A raw and honest graphic novel about a workaholic’s process of recovery
One of Holland’s new wave of autobiographical cartoonists explores what it means to have work-related burnout. She sets out to understand how things got to that point and how it might be possible to lead a more balanced life in the future. Burnout Diary is an appealing and instructive personal study of a difficult period, similar to the works of Roz Chast and David Small. In this graphic novel, Hartjes seems to have found the ideal form to explore a heavy subject with a light touch.
For more than ten years, Maaike Hartjes has been writing diary cartoons about her own life, produced in a spontaneous yet intricate style she modestly describes as ‘fiddly’. Her trademark style involves deceptively naïve-looking stick figures and tiny drawings with speech bubbles, packaged as recognizable, personal reflections. These often depict familiar everyday situations like waiting at the bus stop, growing older, taking the wrong train or getting a passport photo taken.
The protagonist’s personal life is central to Burnout Diary, but the author goes further in this book than in her previous works, exploring her deeper psychology. After a long, complicated and frustrating assignment for a large company, illustrator Maaike Hartjes finds herself totally listless, unable to do anything anymore.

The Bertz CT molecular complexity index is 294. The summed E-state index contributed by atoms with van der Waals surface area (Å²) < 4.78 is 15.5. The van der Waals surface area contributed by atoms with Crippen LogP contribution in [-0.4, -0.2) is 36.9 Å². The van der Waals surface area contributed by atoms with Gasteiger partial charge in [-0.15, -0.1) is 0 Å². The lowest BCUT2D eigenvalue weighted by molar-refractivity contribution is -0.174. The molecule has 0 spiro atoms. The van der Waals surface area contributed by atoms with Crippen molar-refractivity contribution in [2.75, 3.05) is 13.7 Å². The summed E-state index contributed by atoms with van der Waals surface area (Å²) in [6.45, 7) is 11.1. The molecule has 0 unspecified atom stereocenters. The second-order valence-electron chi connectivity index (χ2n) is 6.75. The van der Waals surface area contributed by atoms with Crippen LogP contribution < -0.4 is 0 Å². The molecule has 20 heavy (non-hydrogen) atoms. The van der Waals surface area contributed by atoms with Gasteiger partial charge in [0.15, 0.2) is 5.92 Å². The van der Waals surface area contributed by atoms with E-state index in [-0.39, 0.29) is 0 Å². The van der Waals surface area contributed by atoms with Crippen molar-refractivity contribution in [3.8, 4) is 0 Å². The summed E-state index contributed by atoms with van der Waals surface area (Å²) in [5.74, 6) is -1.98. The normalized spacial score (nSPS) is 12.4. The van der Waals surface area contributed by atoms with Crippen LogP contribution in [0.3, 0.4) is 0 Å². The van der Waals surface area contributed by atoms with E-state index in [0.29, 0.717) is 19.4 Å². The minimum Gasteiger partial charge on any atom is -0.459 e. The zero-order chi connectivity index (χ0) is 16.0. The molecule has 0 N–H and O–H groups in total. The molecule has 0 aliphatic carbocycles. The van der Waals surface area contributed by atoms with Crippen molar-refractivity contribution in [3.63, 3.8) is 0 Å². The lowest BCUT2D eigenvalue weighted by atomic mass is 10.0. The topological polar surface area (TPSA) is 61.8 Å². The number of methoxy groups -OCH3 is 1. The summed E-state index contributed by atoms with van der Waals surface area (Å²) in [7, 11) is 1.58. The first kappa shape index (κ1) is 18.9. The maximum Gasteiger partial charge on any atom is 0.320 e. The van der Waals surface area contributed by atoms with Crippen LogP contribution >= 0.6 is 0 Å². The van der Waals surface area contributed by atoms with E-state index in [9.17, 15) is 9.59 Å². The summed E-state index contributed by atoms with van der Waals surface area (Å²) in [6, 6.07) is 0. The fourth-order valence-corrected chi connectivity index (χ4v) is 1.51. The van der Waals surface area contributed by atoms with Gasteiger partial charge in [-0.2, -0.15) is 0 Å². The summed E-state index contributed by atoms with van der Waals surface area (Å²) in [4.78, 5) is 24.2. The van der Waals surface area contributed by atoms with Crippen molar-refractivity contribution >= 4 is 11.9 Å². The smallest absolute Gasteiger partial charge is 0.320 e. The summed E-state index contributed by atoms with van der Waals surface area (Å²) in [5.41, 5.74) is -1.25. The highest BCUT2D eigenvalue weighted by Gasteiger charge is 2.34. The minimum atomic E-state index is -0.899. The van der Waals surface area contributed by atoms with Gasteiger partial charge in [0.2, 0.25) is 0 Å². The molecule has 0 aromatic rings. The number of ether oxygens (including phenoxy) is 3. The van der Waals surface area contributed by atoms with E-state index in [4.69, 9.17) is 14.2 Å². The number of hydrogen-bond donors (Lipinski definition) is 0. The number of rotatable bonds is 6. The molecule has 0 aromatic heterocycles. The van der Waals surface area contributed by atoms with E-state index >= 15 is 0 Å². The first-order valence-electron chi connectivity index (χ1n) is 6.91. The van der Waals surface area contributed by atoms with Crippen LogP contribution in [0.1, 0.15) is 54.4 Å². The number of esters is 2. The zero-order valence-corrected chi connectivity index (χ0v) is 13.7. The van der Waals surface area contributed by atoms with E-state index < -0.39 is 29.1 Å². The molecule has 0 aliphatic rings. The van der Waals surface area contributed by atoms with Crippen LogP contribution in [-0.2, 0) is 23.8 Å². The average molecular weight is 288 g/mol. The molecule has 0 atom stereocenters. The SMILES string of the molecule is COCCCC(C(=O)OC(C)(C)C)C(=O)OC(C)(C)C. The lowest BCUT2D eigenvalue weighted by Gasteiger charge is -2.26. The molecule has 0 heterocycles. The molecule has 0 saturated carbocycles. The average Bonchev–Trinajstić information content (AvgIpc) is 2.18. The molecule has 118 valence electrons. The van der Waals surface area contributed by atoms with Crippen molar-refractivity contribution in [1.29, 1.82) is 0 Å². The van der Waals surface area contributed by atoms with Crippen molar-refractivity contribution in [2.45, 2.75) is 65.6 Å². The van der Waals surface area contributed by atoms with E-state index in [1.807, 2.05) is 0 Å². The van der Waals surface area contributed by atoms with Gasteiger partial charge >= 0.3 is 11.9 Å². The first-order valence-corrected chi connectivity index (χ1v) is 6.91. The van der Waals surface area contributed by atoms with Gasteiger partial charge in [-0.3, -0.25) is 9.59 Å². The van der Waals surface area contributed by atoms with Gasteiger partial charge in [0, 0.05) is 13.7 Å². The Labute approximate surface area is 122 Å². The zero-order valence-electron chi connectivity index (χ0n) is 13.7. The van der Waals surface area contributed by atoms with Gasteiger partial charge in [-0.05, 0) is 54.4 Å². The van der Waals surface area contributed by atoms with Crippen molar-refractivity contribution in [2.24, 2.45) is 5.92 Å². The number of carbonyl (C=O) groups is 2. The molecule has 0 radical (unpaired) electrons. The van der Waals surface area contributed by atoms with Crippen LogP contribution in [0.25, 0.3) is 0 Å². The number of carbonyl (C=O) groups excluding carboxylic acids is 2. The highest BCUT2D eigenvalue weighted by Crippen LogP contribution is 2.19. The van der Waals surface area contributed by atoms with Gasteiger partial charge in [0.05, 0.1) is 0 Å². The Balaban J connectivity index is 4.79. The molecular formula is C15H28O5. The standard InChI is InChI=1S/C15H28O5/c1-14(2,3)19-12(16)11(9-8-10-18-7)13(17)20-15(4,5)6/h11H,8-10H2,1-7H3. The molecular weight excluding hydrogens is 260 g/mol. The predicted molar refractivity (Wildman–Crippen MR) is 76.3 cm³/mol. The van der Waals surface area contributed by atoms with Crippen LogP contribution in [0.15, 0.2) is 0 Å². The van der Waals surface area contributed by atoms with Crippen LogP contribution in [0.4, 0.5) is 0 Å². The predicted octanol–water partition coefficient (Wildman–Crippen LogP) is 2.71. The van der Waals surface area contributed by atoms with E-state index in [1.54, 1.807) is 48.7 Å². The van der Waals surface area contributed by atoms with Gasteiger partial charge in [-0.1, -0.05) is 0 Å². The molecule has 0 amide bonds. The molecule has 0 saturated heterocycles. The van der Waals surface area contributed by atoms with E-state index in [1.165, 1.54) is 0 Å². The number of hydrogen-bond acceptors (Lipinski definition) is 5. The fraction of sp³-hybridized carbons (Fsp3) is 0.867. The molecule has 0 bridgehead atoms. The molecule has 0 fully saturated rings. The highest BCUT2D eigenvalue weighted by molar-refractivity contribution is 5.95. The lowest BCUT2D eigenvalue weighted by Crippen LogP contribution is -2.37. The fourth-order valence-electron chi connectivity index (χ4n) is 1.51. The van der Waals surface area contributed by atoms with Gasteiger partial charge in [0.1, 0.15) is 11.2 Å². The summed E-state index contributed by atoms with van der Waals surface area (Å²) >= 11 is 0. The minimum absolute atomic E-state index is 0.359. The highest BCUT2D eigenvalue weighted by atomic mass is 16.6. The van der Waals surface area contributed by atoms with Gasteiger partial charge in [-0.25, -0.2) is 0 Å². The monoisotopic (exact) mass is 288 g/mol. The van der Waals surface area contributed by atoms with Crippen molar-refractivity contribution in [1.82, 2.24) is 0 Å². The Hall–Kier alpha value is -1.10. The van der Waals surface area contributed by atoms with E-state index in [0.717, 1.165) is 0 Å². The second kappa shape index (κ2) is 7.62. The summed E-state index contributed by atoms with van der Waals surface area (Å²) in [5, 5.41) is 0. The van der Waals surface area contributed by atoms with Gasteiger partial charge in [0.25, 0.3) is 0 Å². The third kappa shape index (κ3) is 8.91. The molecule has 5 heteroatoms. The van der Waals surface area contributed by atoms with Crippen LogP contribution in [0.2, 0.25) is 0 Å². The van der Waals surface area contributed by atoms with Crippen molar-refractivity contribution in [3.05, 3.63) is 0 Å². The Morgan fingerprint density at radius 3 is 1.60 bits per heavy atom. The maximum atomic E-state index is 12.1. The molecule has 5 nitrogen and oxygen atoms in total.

Even the thought of work is too much for her. When a month of rest and a holiday abroad bring little improvement, she tries to motivate herself by keeping her own unique diary: attractive collages on a brown paper background with different character styles and lots of cute tape.
We read about her panic attacks, fatigue and depressive feelings, but also about her search for solutions. What led to her burnout? Why is she such a perfectionist? Why does she work so hard? And crucially, why can’t she ever turn work down? Why is nothing ever enough for her? Her personality is at the root of the problem, it seems. She also examines the bigger picture. Why do some people suffer from burnout, while others don’t? After talking to friends and colleagues about how they deal with stress and honestly analyzing her own thoughts and feelings, Hartjes comes up with some positive steps towards a better, healthier work-life balance.
In our culture of overwork, this book will strike a chord with many readers.